need is a good pair of hiking boots and a backpack. You should be able to
find a decent pair of boots and a suitable backpack for under $150.
Of course, you can also spend big money on this recreation if you want
to. High-end boots and backpacks can be very expensive. So can hiking fashions.
Remember that when you go out hiking, you're there to see, rather than to
Of course, if you're really serious, you could invest money on things like
altimeter watches and GPS systems.
Hiker Mark Crestohl puts the bottom line in proper perspective. "All things
considered, it is a very inexpensive sport in terms of equipment. And of course
the trails are usually free or only a nominal cost for day access to public
Hiking is a physical activity. It can be strenuous. Even beginners must
be in reasonably good shape. Mountain hiking can bring you to high altitudes,
where breathing can become more difficult. As well, when on a long hike, your
backpack may be heavy, depending on the amount of supplies you decide to carry.
Potteiger says it's all relative. "Once you get gear that fits you, and
you figure out how to...get your pack weight down to a level that is comfortable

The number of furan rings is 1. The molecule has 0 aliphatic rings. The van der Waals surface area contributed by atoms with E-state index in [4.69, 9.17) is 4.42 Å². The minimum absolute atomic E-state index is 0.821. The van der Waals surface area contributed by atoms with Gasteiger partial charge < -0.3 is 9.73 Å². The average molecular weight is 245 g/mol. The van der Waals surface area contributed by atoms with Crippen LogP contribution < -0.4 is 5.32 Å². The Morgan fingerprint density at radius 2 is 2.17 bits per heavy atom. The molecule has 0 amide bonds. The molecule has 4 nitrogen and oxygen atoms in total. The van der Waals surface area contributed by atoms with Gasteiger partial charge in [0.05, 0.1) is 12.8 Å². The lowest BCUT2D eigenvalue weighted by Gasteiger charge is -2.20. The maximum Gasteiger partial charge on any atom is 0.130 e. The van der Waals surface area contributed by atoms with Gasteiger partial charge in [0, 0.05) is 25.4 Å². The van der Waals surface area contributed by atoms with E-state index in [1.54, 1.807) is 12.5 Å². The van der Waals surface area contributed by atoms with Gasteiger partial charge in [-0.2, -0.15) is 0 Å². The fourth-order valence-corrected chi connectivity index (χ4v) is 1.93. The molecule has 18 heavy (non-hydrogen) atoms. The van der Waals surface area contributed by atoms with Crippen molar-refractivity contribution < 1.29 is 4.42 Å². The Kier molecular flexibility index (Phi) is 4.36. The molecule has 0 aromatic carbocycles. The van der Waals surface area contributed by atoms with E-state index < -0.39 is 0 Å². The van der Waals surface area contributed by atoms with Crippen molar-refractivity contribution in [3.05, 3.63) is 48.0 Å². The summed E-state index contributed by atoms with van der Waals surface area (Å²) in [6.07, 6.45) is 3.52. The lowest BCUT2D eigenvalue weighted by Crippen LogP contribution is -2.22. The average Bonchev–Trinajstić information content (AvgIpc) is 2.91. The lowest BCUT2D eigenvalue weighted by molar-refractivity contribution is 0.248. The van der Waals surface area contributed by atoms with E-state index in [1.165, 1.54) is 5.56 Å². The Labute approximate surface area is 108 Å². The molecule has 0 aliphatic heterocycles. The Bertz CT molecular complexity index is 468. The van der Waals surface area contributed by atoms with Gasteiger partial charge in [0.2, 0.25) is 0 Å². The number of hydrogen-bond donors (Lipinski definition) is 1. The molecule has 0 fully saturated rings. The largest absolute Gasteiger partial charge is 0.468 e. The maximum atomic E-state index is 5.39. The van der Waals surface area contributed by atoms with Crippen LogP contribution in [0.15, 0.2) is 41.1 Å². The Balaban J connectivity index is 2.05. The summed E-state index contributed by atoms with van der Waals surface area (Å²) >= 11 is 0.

to you, backpacking is relatively easy in terms of skills," she says.
"You'll never stop breathing hard going up mountains, but if you do it
long enough or regularly enough, you'll find the instant you reach the top
of a mountain your breathing and pulse will return to normal."
You may want to check in with a local hiking club and see what nearby trails
they recommend for beginners. This is important, as you don't want to start
with something too challenging. You also need to find out what items you need
to take in your daypack.
"Go on local hikes. Join organized hiking clubs. Once you get involved,
you can gradually work your way into more extended experiences. Pick up skills
related to safety and orienteering as you progress," says James R. Wolf. He
is the founder and director of the Continental Divide Trail Society.
"Join a hiking club and go on some of their outings. You'll learn from
the combined experience of a lot of people, and can see different approaches
in action. Plus you'll have company and safety in numbers until you gain some
self-assurance and skill," says Potteiger.
It is very likely that you'll return with blisters on your feet. This will
happen no matter how good the boots. Hikers are also prone to other knee and
ankle injuries, including shin splints.
Other dangers you may encounter on the trail include hypothermia, sunstroke,
dehydration and poison ivy. The best defense against these dangers is awareness.
Common sense and proper gear will also go a long way to making your hiking
experience safe and enjoyable.
Tennessee Eastman Hiking and Canoeing Club
California Alpine Club
This site has good advice for a safe and fun hike!
The Continental Divide Trail
Learn all about this incredible trail
The Slackpacker's Guide to Hiking Trails and Wilderness Travel
Information and tips for hikers